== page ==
CEO Chat With Colin Doherty, BTI Systems

Light Reading founder and CEO Steve Saunders talks with Colin Doherty, the CEO of data center interconnect specialist BTI Systems.

Steve Saunders, Founder, Light Reading

April 7, 2015

23 Min Read
CEO Chat With Colin Doherty, BTI Systems

Data Center Interconnect, or DCI, is one of the hottest sectors in telecom currently. Since coming back to Light Reading last year, prodigal-son style, I've consistently heard about one player in the DCI space punching above its weight: BTI Systems.

Recently I took the Acela, (a.k.a. "the world's slowest high-speed train") up to Boston to meet BTI Systems Inc. 's CEO, Colin Doherty, to hear more about what makes his company tick.

Colin is an industry veteran who joined BTI after selling Arbor Networks to Danaher Corporation in 2010. Previously, he served at Mangrove and Nortel.

Figure 1: Colin Doherty, CEO of BTI Systems Colin Doherty, CEO of BTI Systems

We covered a lot of ground in a short space of time -- from customers' preferred purchasing criteria for DCI platforms, to the overabundance of standards for virtualization (turns out you really can have too much of a good thing), to the coming shakeout in the metro optical market.

The interview took place at the Boston offices of one of BTI's chief investors, Bain Capital Ventures, and for bonus points Bain Partner Deepak Sindwani popped in to chat about some other interesting topics -- including the prospects for a telecom IPO, the nascent drone communications market and the absolutely critical issue of whether cellphone service on planes would be a good or a bad thing.


Stephen Saunders, Light Reading: Hey Colin.

Colin Doherty, BTI Systems: Hi Steve.

SS: It was interesting for me coming back to Light Reading last year and meeting BTI again, because I met you guys before, in the early 2000s, when you sold optical components. But this time around everyone I met was new, and the entire purpose of your company seems to have changed. So what gives?

CD: Yeah, back in 2011 a number of people in the company had the right idea to try and differentiate the company from what I would term "the optical path," where everyone competes on speeds and feeds and bits and bytes, when really what the new market is looking for is network flexibility and usability. It's not all nailed-up circuits anymore. It's gotta be a little bit more flexible than that.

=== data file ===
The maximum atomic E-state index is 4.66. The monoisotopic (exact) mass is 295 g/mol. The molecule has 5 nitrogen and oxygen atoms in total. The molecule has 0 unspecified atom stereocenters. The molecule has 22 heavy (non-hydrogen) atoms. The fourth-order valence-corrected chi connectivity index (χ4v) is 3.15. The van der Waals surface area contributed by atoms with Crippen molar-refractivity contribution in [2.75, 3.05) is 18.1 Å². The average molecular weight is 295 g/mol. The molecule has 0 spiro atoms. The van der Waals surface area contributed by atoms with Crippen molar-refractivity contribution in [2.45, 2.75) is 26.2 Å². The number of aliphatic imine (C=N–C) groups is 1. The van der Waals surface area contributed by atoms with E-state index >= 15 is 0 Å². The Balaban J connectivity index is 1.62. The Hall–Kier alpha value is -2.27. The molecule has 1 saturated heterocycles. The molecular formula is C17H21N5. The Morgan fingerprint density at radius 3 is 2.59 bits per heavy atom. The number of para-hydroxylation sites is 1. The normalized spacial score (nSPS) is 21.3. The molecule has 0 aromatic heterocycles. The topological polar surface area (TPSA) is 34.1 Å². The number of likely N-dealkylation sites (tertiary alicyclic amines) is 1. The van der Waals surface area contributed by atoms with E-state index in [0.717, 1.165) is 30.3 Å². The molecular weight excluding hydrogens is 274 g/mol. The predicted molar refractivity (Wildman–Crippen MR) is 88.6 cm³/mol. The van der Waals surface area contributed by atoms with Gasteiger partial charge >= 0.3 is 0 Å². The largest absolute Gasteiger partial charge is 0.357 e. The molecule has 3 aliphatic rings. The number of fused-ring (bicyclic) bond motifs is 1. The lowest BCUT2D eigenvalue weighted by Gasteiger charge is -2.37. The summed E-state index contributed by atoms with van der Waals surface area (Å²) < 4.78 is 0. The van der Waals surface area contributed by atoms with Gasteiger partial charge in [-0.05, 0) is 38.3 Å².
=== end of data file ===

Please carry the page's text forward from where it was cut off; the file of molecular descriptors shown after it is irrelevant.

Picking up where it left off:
The new vision was to differentiate the company towards a software and application-ready platform. And to have that run on a flexible, agile, optical base. And it turns out that lines up nicely with the current industry consensus that you want a virtualized and simplified Layer 2, Layer 3 platform.

So you are running on this flexible, agile, optical, electronic layer with a layer of management orchestration on top. And that's the BTI strategy. And that's when they hired a lot of new people into the company, around '11, '12.

SS: At one point the company was selling components, right. When did the switch to systems happen?

CD: A lot earlier. I mean, I joined the company in April of '14. BTI had a good stable of Tier 2, Tier 3 carrier customers for its systems, mostly in North America, for a while before I got here.

And then they identified, early, the opportunity in the data center interconnect space: the cloud market and the web operators who started to build their own networks and not put traffic on the carrier's network. They recognized the need to get content closer to consumers' eyeballs, right? So the metro traffic began to grow to a point that in 2018, maybe 62% of total IP traffic's gonna be in the metro.

So BTI identified that market nice and early, in '11, and then built a platform to address those evolving needs of the new carrier.

SS: What's the platform called again?

CD: The 7800 Intelligent Cloud Connect.

SS: OK. And when you say "Layer 2, 3," the 3 in there is IP?

CD: Yeah. So you take some MPLS core capability and you flatten that and you put it on an optical platform. So this platform has a number of different things in it that are a requisite for intelligent cloud connect. Inside that platform you have transport, you have optics, you have a backplane and a control plane. You have management. You have a packet fabric.

SS: Do you have security?

CD: Not yet.

SS: But?

CD: But you have a packet fabric, you have software, and then you have application-ready blades, as opposed to just having transport, optics in a pizza box. That's the speeds and feeds point-to-point connectivity solution. That's fine for certain things. But if you wanna put a solution in and scale extensively well, our platform has 3.36 terabits of capacity.